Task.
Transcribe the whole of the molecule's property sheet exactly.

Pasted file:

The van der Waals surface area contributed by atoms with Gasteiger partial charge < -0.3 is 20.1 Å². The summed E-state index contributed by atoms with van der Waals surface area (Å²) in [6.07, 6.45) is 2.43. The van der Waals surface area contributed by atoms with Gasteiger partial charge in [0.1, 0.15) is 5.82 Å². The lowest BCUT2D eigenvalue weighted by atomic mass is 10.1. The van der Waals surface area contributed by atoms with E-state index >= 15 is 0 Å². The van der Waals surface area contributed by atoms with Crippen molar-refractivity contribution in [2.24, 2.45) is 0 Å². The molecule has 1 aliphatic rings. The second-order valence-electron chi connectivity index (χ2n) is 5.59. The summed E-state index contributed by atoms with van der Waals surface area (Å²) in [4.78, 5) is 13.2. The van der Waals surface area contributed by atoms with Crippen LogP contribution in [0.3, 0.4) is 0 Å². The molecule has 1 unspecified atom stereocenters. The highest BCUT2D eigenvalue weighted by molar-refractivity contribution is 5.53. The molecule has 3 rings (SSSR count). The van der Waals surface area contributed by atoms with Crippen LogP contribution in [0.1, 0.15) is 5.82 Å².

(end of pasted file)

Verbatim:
The van der Waals surface area contributed by atoms with Gasteiger partial charge < -0.3 is 20.1 Å². The summed E-state index contributed by atoms with van der Waals surface area (Å²) in [6.07, 6.45) is 2.43. The van der Waals surface area contributed by atoms with Gasteiger partial charge in [0.1, 0.15) is 5.82 Å². The lowest BCUT2D eigenvalue weighted by atomic mass is 10.1. The van der Waals surface area contributed by atoms with E-state index >= 15 is 0 Å². The van der Waals surface area contributed by atoms with Crippen molar-refractivity contribution in [2.24, 2.45) is 0 Å². The molecule has 1 aliphatic rings. The second-order valence-electron chi connectivity index (χ2n) is 5.59. The summed E-state index contributed by atoms with van der Waals surface area (Å²) in [4.78, 5) is 13.2. The van der Waals surface area contributed by atoms with Crippen LogP contribution in [0.3, 0.4) is 0 Å². The molecule has 1 unspecified atom stereocenters. The highest BCUT2D eigenvalue weighted by molar-refractivity contribution is 5.53. The molecule has 3 rings (SSSR count). The van der Waals surface area contributed by atoms with Crippen LogP contribution in [0.1, 0.15) is 5.82 Å².